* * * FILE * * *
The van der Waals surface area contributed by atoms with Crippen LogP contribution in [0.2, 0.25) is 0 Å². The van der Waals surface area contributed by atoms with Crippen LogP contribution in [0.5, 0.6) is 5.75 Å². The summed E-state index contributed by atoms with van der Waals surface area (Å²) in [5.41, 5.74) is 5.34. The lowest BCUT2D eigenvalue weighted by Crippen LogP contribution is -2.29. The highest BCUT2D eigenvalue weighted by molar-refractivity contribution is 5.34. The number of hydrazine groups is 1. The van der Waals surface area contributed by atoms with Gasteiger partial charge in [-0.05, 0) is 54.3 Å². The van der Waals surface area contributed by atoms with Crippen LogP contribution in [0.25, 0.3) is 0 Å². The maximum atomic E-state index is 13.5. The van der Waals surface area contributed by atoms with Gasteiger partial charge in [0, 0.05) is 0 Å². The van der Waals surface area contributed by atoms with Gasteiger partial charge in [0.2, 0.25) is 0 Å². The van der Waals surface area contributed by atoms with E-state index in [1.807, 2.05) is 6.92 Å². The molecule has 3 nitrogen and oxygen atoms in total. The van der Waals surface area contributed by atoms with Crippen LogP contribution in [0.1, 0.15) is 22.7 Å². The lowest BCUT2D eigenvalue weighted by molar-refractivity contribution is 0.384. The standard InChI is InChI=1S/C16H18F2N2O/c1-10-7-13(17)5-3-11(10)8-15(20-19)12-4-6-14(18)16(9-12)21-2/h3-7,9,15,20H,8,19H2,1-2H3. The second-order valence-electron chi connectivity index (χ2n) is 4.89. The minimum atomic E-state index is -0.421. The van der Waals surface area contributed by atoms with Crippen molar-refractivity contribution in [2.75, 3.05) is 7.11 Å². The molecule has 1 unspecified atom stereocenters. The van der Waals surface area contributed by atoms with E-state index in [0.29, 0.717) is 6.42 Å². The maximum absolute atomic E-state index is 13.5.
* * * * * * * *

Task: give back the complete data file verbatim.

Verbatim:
The van der Waals surface area contributed by atoms with Crippen LogP contribution in [0.2, 0.25) is 0 Å². The van der Waals surface area contributed by atoms with Crippen LogP contribution in [0.5, 0.6) is 5.75 Å². The summed E-state index contributed by atoms with van der Waals surface area (Å²) in [5.41, 5.74) is 5.34. The lowest BCUT2D eigenvalue weighted by Crippen LogP contribution is -2.29. The highest BCUT2D eigenvalue weighted by molar-refractivity contribution is 5.34. The number of hydrazine groups is 1. The van der Waals surface area contributed by atoms with Gasteiger partial charge in [-0.05, 0) is 54.3 Å². The van der Waals surface area contributed by atoms with Crippen LogP contribution in [0.25, 0.3) is 0 Å². The maximum atomic E-state index is 13.5. The van der Waals surface area contributed by atoms with Gasteiger partial charge in [0, 0.05) is 0 Å². The van der Waals surface area contributed by atoms with Gasteiger partial charge in [0.2, 0.25) is 0 Å². The van der Waals surface area contributed by atoms with E-state index in [1.807, 2.05) is 6.92 Å². The molecule has 3 nitrogen and oxygen atoms in total. The van der Waals surface area contributed by atoms with Crippen LogP contribution in [0.1, 0.15) is 22.7 Å². The lowest BCUT2D eigenvalue weighted by molar-refractivity contribution is 0.384. The standard InChI is InChI=1S/C16H18F2N2O/c1-10-7-13(17)5-3-11(10)8-15(20-19)12-4-6-14(18)16(9-12)21-2/h3-7,9,15,20H,8,19H2,1-2H3. The second-order valence-electron chi connectivity index (χ2n) is 4.89. The minimum atomic E-state index is -0.421. The van der Waals surface area contributed by atoms with Crippen molar-refractivity contribution in [2.75, 3.05) is 7.11 Å². The molecule has 1 unspecified atom stereocenters. The van der Waals surface area contributed by atoms with E-state index in [0.29, 0.717) is 6.42 Å². The maximum absolute atomic E-state index is 13.5.